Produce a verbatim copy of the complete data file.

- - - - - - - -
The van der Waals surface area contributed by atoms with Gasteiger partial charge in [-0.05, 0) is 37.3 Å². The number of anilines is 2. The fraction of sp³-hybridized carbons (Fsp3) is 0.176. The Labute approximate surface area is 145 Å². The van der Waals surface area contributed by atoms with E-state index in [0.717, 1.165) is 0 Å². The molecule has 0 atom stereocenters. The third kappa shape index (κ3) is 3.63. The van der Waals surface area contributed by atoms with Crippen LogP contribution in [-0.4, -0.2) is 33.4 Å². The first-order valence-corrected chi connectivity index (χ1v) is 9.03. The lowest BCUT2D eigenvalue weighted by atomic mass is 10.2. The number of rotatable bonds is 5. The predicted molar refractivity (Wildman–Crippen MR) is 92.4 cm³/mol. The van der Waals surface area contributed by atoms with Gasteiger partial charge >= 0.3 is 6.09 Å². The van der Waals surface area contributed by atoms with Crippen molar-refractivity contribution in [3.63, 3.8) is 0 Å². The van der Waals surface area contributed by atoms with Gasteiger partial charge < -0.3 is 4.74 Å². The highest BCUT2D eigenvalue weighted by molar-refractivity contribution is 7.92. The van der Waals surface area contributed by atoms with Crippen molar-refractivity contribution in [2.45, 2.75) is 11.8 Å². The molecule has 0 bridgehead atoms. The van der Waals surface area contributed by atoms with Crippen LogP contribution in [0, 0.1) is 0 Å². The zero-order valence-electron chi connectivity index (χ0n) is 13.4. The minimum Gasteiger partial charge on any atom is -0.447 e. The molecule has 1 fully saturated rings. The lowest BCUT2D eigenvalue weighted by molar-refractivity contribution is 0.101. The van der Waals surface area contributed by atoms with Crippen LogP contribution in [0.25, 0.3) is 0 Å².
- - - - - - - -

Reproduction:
The van der Waals surface area contributed by atoms with Gasteiger partial charge in [-0.05, 0) is 37.3 Å². The number of anilines is 2. The fraction of sp³-hybridized carbons (Fsp3) is 0.176. The Labute approximate surface area is 145 Å². The van der Waals surface area contributed by atoms with E-state index in [0.717, 1.165) is 0 Å². The molecule has 0 atom stereocenters. The third kappa shape index (κ3) is 3.63. The van der Waals surface area contributed by atoms with Crippen LogP contribution in [-0.4, -0.2) is 33.4 Å². The first-order valence-corrected chi connectivity index (χ1v) is 9.03. The lowest BCUT2D eigenvalue weighted by atomic mass is 10.2. The number of rotatable bonds is 5. The predicted molar refractivity (Wildman–Crippen MR) is 92.4 cm³/mol. The van der Waals surface area contributed by atoms with Gasteiger partial charge >= 0.3 is 6.09 Å². The van der Waals surface area contributed by atoms with Crippen molar-refractivity contribution in [3.63, 3.8) is 0 Å². The van der Waals surface area contributed by atoms with Gasteiger partial charge < -0.3 is 4.74 Å². The highest BCUT2D eigenvalue weighted by molar-refractivity contribution is 7.92. The van der Waals surface area contributed by atoms with Crippen molar-refractivity contribution in [2.45, 2.75) is 11.8 Å². The molecule has 0 bridgehead atoms. The van der Waals surface area contributed by atoms with Crippen LogP contribution in [0, 0.1) is 0 Å². The zero-order valence-electron chi connectivity index (χ0n) is 13.4. The minimum Gasteiger partial charge on any atom is -0.447 e. The molecule has 1 fully saturated rings. The lowest BCUT2D eigenvalue weighted by molar-refractivity contribution is 0.101. The van der Waals surface area contributed by atoms with Crippen LogP contribution in [0.25, 0.3) is 0 Å².